We have developed a PCR-assay for the diagnosis of juvenile oyster disease (JOD) based on the detection of Roseovarius crassostreae directly from affected oysters. Species-specific primers are used to amplify the 16S-23S rDNA internal transcribed spacer (ITS) of R. crassostreae, and confirmation of product identity is accomplished by restriction enzyme analysis. No false positives were obtained with either closely related bacterial species or from other DNAs present in oyster samples. The assay has the potential to detect as few as 10 cells of R. crassostreae per oyster when samples are taken from the inner valve surfaces of the animal. Inclusion of material from soft body surfaces is not necessary, and may reduce sensitivity approximately 10-fold. In a JOD-affected population, a positive PCR result was obtained from all oysters from which these bacteria were subsequently cultured. The assay also detected the presence of R. crassostreae in 2 oysters from which no R. crassostreae isolates were recovered. No R. crassostreae was detected by either PCR or bacteriology in oysters from a population that was not exhibiting JOD-signs. This assay is expected to advance regional disease management efforts and provide valuable insights into the disease process and epizootiology of JOD.  (+info)

Isolation by distance in the eastern oyster, Crassostrea virginica, in Chesapeake Bay. (6/126)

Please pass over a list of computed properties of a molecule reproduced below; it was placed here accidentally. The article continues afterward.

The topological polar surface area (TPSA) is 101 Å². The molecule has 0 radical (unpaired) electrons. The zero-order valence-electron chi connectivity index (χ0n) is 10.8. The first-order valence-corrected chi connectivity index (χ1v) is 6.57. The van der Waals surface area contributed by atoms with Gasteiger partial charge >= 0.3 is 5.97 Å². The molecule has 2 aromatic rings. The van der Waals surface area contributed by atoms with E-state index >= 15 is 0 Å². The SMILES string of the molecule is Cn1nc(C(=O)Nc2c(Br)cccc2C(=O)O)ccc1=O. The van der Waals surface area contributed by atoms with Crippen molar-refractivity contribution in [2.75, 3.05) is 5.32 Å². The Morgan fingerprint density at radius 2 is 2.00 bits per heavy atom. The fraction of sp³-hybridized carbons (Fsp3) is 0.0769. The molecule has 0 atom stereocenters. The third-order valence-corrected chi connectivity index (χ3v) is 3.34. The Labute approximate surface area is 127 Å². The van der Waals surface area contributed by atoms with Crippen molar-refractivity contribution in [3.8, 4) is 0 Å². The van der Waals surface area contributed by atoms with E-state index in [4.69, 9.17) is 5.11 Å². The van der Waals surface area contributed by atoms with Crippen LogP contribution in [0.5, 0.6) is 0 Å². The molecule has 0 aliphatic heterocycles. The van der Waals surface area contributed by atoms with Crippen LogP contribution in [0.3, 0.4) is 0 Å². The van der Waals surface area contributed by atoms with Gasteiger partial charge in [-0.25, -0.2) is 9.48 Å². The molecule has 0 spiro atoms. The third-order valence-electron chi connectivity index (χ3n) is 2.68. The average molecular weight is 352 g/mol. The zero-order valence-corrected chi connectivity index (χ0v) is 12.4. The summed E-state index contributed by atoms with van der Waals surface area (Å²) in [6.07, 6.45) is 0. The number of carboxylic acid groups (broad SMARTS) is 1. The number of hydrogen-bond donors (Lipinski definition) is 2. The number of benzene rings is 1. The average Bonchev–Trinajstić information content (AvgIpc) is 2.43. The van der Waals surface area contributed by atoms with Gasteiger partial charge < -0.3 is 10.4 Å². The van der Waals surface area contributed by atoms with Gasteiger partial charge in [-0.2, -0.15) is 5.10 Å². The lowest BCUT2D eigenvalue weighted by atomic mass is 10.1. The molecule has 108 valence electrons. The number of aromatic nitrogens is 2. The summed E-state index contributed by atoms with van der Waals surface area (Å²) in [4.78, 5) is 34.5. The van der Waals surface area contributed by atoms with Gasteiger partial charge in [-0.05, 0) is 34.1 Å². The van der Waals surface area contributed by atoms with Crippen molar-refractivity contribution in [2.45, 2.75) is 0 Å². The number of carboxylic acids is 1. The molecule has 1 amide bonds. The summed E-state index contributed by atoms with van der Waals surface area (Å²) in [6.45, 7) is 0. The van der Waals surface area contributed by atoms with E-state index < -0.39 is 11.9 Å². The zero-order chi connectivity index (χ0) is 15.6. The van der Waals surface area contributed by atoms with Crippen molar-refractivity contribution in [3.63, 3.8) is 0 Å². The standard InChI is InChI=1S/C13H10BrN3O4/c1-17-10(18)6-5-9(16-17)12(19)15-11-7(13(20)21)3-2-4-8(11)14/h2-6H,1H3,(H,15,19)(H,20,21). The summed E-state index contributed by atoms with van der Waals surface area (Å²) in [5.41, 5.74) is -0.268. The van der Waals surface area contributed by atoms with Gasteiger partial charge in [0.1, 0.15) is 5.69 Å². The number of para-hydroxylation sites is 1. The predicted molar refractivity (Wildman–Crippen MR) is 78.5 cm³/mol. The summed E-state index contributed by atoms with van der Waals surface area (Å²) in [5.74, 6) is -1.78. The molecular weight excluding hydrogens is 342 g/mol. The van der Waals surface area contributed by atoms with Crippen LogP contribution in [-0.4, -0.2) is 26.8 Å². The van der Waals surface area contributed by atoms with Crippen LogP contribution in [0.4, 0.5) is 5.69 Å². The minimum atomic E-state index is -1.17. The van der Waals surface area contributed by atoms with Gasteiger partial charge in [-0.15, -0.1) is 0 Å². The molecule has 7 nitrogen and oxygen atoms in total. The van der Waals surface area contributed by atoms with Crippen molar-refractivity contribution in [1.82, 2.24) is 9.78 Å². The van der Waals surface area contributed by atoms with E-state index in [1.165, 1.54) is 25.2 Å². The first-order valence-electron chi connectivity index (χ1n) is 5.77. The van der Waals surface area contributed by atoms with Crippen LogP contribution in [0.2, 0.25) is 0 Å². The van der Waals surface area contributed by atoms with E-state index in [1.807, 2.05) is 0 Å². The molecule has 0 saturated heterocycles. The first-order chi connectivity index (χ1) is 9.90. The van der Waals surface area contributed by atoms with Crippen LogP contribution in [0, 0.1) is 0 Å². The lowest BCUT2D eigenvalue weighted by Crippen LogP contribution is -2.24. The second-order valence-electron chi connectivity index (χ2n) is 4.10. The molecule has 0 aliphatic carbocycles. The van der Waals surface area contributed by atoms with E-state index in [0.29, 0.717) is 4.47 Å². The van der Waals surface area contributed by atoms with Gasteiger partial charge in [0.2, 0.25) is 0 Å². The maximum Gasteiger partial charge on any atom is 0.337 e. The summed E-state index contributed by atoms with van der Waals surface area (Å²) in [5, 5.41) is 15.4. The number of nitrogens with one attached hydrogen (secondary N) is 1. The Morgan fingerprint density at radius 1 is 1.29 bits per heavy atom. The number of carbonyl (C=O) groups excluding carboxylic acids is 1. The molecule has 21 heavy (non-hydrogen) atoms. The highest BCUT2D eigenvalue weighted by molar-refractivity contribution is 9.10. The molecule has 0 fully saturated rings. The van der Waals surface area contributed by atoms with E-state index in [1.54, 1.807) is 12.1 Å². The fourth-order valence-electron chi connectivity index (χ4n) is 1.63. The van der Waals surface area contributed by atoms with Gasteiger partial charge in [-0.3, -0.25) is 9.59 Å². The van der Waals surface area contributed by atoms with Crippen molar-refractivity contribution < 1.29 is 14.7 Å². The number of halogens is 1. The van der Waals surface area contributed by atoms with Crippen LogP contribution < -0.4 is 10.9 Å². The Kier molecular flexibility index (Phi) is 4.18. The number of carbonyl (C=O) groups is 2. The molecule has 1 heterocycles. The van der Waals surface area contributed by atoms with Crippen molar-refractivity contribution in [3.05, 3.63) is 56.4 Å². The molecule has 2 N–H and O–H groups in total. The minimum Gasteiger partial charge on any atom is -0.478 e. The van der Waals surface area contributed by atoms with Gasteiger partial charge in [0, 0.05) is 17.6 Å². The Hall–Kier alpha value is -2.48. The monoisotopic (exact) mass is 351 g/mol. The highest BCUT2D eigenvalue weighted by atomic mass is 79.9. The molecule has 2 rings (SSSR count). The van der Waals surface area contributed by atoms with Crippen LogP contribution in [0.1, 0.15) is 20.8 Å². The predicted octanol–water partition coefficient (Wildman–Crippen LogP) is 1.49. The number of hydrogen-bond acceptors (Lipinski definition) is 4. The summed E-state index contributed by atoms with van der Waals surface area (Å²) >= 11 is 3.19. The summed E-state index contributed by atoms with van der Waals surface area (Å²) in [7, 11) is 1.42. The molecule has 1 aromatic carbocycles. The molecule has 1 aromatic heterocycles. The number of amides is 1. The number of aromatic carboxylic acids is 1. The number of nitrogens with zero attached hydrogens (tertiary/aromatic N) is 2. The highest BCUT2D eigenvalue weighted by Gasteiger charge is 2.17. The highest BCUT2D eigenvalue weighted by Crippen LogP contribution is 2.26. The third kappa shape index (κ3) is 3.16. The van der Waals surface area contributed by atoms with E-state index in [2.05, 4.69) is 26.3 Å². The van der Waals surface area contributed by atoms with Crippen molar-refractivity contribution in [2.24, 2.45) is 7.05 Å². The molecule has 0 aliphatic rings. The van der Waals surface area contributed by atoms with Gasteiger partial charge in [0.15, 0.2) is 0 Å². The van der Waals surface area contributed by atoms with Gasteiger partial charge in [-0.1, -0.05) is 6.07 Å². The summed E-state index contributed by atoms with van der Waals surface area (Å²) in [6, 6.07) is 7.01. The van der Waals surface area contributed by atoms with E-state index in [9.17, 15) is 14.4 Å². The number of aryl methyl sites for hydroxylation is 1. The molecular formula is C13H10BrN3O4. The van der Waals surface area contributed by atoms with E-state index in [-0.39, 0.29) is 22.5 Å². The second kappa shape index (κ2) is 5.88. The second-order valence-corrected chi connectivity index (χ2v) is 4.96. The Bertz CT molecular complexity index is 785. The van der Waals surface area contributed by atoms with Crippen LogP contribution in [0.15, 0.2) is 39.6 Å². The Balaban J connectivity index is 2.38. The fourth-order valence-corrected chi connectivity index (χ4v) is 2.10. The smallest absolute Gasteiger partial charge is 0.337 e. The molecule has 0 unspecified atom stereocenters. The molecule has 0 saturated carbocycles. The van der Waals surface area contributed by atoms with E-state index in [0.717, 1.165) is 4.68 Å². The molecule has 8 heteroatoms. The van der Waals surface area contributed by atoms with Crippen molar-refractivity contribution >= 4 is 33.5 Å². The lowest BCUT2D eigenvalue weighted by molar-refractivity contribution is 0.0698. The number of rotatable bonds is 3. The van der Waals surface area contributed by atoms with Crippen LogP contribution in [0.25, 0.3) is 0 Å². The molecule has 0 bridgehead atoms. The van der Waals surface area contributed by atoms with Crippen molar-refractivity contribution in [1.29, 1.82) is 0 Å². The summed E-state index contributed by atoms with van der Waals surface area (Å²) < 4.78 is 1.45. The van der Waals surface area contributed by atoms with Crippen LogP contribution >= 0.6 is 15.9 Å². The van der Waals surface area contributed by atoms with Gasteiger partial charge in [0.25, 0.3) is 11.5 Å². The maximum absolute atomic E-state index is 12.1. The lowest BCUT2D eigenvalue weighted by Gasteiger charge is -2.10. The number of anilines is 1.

Intensive efforts are underway to restore depleted stocks of Crassostrea virginica in Chesapeake Bay. However, the extent of gene flow among local populations, an important force mediating the success of these endeavors, is poorly understood. Spatial and temporal population structures were examined in C. virginica from Chesapeake Bay using eight microsatellite loci. Deficits in heterozygosity relative to Hardy-Weinberg expectations were seen at all loci and were best explained by null alleles. Permutation tests indicated that heterozygote deficiency reduced power in tests of differentiation. Nonetheless, genotypic exact tests demonstrated significant levels of geographic differentiation overall, and a subtle pattern of isolation by distance (IBD) was observed. Comparisons between age classes failed to show differences in genotype frequencies, allelic richness, gene diversity, or differentiation as measured by F(ST), contrary to predictions made by the sweepstakes hypothesis. The IBD pattern could reflect an evolutionary equilibrium established because local gene flow predominates, or be influenced in either direction by recent anthropogenic activities. An evolutionary interpretation appears justified as more parsimonious, implying that local efforts to restore oyster populations will have local demographic payoffs, perhaps at the scale of tributaries or regional subestuaries within Chesapeake Bay.  (+info)